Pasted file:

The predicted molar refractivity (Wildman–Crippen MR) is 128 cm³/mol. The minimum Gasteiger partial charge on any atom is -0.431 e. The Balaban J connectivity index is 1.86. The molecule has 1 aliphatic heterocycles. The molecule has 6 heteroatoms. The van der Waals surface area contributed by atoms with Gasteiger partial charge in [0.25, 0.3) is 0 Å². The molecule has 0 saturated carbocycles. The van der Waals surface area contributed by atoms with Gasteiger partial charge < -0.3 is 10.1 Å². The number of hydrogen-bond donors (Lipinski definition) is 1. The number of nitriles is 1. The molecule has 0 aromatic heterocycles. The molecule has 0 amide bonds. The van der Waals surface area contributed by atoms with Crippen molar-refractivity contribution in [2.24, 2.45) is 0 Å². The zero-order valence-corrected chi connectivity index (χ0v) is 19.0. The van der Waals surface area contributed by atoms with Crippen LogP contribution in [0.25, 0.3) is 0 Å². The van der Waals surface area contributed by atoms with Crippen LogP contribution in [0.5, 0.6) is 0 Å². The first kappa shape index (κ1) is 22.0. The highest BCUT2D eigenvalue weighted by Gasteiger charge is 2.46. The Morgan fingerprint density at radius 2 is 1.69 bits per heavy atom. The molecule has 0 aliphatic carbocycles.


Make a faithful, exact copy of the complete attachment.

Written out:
The predicted molar refractivity (Wildman–Crippen MR) is 128 cm³/mol. The minimum Gasteiger partial charge on any atom is -0.431 e. The Balaban J connectivity index is 1.86. The molecule has 1 aliphatic heterocycles. The molecule has 6 heteroatoms. The van der Waals surface area contributed by atoms with Gasteiger partial charge in [0.25, 0.3) is 0 Å². The molecule has 0 saturated carbocycles. The van der Waals surface area contributed by atoms with Gasteiger partial charge < -0.3 is 10.1 Å². The number of hydrogen-bond donors (Lipinski definition) is 1. The number of nitriles is 1. The molecule has 0 aromatic heterocycles. The molecule has 0 amide bonds. The van der Waals surface area contributed by atoms with Crippen molar-refractivity contribution in [2.24, 2.45) is 0 Å². The zero-order valence-corrected chi connectivity index (χ0v) is 19.0. The van der Waals surface area contributed by atoms with Crippen LogP contribution in [0.25, 0.3) is 0 Å². The van der Waals surface area contributed by atoms with Crippen LogP contribution in [0.5, 0.6) is 0 Å². The first kappa shape index (κ1) is 22.0. The highest BCUT2D eigenvalue weighted by Gasteiger charge is 2.46. The Morgan fingerprint density at radius 2 is 1.69 bits per heavy atom. The molecule has 0 aliphatic carbocycles.